Let’s read 2 Corinthians 12:1-6, “It is not expedient for me doubtless to glory. I will come to visions and revelations of the Lord. I knew a man in Christ above fourteen years ago, (whether in the body, I cannot tell; or whether out of the body, I cannot tell: God knoweth;) such an one caught up to the third heaven. And I knew such a man, (whether in the body, or out of the body, I cannot tell: God knoweth;) How that he was caught up into paradise, and heard unspeakable words, which it is not lawful for a man to utter. Of such an one will I glory: yet of myself I will not glory, but in mine infirmities. For though I would desire to glory, I shall not be a fool; for I will say the truth: but now I forbear, lest any man should think of me above that which he seeth me to be, or that he heareth of me.”

In this portion, the Apostle Paul speaks of how he ‘knew a man’ and speaks of an incident that had happened fourteen years earlier. He speaks of a man who was “caught up to the third heaven.” Paul is not able to discern whether the body of this man was taken to heaven, or whether his spirit was taken to heaven. As we continue to read of this incident, it becomes obvious that Paul is speaking of Himself. It was he that was caught up to the third heaven, the place of God’s abode.

Because of false teachers that had come among the Corinthians and had largely been accepted as authoritative, Paul realized the need to defend his apostleship. We read in 2 Corinthians 10:8, “For though I should boast somewhat more of our authority, which the Lord hath given us for edification, and not for your destruction, I should not be ashamed.” He had already defended his authority and apostleship in his first letter to the Corinthians. He wrote in 1 Corinthians 9:1, “Am I not an apostle? am I not free? have I not seen Jesus Christ our Lord? are not ye my work in the Lord?” In this second letter to the Corinthians, he must defend himself against the false teachers. In chapter 11, he speaks of how he had suffered so greatly because of the responsibility that had been put upon him by the Lord. I encourage you to read chapters 10-12 to get a good understanding of what is being said by Paul as he was led of the Lord to write. In chapter 11, Paul stated that if he must draw attention to himself to prove his apostleship, he would glory only in his infirmities, or sufferings. He then relates a humiliating event in verses 32-33, “In Damascus the governor under Aretas the king kept the city of the Damascenes with a garrison, desirous to apprehend me: And through a window in a basket was I let down by the wall, and escaped his hands.”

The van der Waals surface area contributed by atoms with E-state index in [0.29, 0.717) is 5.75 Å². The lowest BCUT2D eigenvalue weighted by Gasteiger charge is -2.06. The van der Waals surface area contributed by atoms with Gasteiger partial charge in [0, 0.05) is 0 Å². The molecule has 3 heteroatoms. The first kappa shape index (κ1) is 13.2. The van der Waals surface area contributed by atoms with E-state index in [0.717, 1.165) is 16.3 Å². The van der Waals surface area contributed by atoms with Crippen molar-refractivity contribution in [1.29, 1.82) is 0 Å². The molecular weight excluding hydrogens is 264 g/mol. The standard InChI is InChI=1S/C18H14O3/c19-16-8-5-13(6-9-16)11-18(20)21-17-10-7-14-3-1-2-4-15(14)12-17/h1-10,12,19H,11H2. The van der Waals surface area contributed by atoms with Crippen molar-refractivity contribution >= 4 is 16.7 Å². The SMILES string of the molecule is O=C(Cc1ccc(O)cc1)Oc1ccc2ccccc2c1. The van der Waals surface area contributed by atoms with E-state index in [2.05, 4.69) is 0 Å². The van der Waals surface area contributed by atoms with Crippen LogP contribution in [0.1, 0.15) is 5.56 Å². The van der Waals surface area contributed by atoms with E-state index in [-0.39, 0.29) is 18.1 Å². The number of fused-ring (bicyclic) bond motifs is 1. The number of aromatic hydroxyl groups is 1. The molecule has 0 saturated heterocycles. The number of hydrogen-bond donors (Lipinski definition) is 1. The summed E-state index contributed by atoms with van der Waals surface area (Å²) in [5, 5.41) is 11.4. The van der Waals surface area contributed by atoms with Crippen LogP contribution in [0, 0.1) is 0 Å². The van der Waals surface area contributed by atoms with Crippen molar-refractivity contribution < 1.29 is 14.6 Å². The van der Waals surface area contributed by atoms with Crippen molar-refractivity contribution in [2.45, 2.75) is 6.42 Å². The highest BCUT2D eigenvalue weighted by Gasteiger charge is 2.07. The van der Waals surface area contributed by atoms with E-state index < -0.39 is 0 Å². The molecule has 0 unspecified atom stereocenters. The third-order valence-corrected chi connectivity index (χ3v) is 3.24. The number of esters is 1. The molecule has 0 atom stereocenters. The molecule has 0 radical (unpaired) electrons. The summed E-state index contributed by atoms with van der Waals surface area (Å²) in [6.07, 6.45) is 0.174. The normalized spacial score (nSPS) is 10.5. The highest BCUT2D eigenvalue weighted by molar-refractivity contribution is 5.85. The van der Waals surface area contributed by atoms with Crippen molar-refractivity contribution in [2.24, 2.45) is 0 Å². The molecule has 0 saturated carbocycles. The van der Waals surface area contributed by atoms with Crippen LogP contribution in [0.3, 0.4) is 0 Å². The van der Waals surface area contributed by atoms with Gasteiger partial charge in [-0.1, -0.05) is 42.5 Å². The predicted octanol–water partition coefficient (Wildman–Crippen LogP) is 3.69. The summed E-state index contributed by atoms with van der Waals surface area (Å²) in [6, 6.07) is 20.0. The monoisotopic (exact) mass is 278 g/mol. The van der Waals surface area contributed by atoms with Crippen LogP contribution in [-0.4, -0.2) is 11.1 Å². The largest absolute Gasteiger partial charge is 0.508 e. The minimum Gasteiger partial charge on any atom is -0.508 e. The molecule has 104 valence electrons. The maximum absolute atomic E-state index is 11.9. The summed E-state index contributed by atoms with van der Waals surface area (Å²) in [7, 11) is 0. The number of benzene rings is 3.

How mortifying it must have been for this apostle to have to be put into a basket and let down outside the wall of the city to escape with his life! Yet, he endured such things for the sake of the Gospel. Then, he goes to the opposite extreme in chapter 12, telling of how he was transported into Heaven. This event was so astounding that he couldn’t even tell if he was there in the body, or just in his spirit. In his humility, Paul spoke of himself in the third person, “I knew a man.” This is not so unusual. Consider how John described himself in John 13:23, “Now there was leaning on Jesus’ bosom one of his disciples, whom Jesus loved.” We know, of course, that John never mentions his own name in his Gospel, but humbly refers to himself as the one whom Jesus loved. Paul had kept this story to himself for 14 years without ever mentioning it. But now, in order to show his true authority, he speaks of it. When did this happen? Scholars differ on when this incident might have occurred, but many agree that it most likely happened as recorded in Acts 22:17, “And it came to pass, that, when I was come again to Jerusalem, even while I prayed in the temple, I was in a trance.” Considering the date of the writing of this epistle and the date of Paul’s return to Jerusalem, it is possible that this is when Paul’s visit to Heaven occurred.


Finally, let’s read 2 Corinthians 12:7, “And lest I should be exalted above measure through the abundance of the revelations, there was given to me a thorn in the flesh, the messenger of Satan to buffet me, lest I should be exalted above measure.” As Paul relates his story, it becomes evident in this verse that he was speaking of himself. (241.6)